Near the bottom I teamed up with a campacino and his son each carrying on his back a heavy load of roof sections and leading some donkeys. They showed me to the suspension bridge at the bottom of the canyon and told me that it had been constructed over 2 years with all of the parts being carried 3,500 feet into the valley. I stopped and rested in their small but pretty village of St Juan de Puchu and had a reviving and healthy lunch of soup and alpaca at their hostal.

I left them at about 1pm for the return climb which was hard, taking 2 ¾ hours to the road arriving back at Cabanaconde in time for the return of the rain. On the way down I had seen one solitary condor sweeping along the side of the cliff and on coming up I was frightened by a snake of more than 2 feet in length speeding by me at an impossible rate. 

The next day I took the tourist bus back. At Chivay we stopped for some hot thermal baths and dipped in the sulphur scented water of 39 degrees before heading back over the high pass to see llamas grazing in the hills. Allthogether this was a great trip and the Canyon could certainly offer 5 or 6 days of interest to the dedicated walker.

Tuesday, 1 March 2011

Ride down from Chanchani

Why is it that anything fun to do means leaving Arequipa at the dead of night. The plan for this ride was relatively simple. Catch the bus towards Puno at 3am - get off at a high point between the volcanoes Misti And Chanchani get on the bikes and ride back down to Arequipa. I went with Jesus and Dante.

Even at 3am the bus station was heaving - there were lots of people sleeping and waiting for buses and we bought our tickets from one of 50 or so bus companies. The evening before I went to the Marc Anthony concert at the university stadium. This was an interesting experience and I enjoyed event especially Eva Allyon a well known Criollan singer with hot rhythms and a big personality.

In the event I didn't get to sleep that night until we got on the bus. After only 2 hours sleep I woke to a perfect morning with no wind and excellent clear views of the volcanoes. We alighted at 4000 metres at a fork in the road for either Puno or Cuzco. There were a number of micro businesses and vendors, some toilets and petrol for sale that had to be siphoned it into large metal jugs!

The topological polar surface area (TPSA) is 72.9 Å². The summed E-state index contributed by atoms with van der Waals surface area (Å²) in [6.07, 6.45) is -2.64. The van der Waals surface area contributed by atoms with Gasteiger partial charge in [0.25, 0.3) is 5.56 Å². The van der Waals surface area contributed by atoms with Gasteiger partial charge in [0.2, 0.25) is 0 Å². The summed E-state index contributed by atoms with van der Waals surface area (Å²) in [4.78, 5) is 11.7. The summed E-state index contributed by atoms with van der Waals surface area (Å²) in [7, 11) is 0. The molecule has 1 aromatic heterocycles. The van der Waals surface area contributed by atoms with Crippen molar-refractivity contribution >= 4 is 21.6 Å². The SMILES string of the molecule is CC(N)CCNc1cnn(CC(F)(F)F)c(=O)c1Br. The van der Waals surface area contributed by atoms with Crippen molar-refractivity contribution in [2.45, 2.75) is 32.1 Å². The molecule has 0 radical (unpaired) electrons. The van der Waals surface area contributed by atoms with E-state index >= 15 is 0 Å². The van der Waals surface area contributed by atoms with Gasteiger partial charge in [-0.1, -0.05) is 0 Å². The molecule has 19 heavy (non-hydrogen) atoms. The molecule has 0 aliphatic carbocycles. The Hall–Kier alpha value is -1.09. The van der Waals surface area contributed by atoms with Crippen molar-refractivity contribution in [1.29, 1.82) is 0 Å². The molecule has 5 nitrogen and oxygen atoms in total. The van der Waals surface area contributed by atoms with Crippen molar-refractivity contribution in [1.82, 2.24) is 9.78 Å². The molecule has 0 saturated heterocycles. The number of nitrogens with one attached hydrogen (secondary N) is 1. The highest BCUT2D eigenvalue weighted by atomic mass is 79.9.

At this altitude we set off at a steady pace and the first 10km was rolling countryside. I tended to fall back on the climbs an was grateful when I punctured for the forethought of Jesus in supplying walkie-talkies so we could keep in touch in the event of accidents or mechanical problems. Amazingly he also brought a track pump and a tripod for the camera and several sandwiches.  Eventually we began to descend back to 2,300 metres but not before seeing many vicuña crossing our path either singly or in groups - I love these graceful animals. As Pichu Pichu came into view we were circled by the three most prominent volcanoes.

As we descended the adrenalin set in as and we flew down wide and steep paths over rocky terrain with sweeping bends. The ride, as always was punctuated by photos at every point of interest. 

The last part of the ride was super fast asphalt and we finished our memorable journey with a nice lunch in Cayma overlooking the green valley and the Rio Chile. 

Photos to follow but this one of Chachani for now.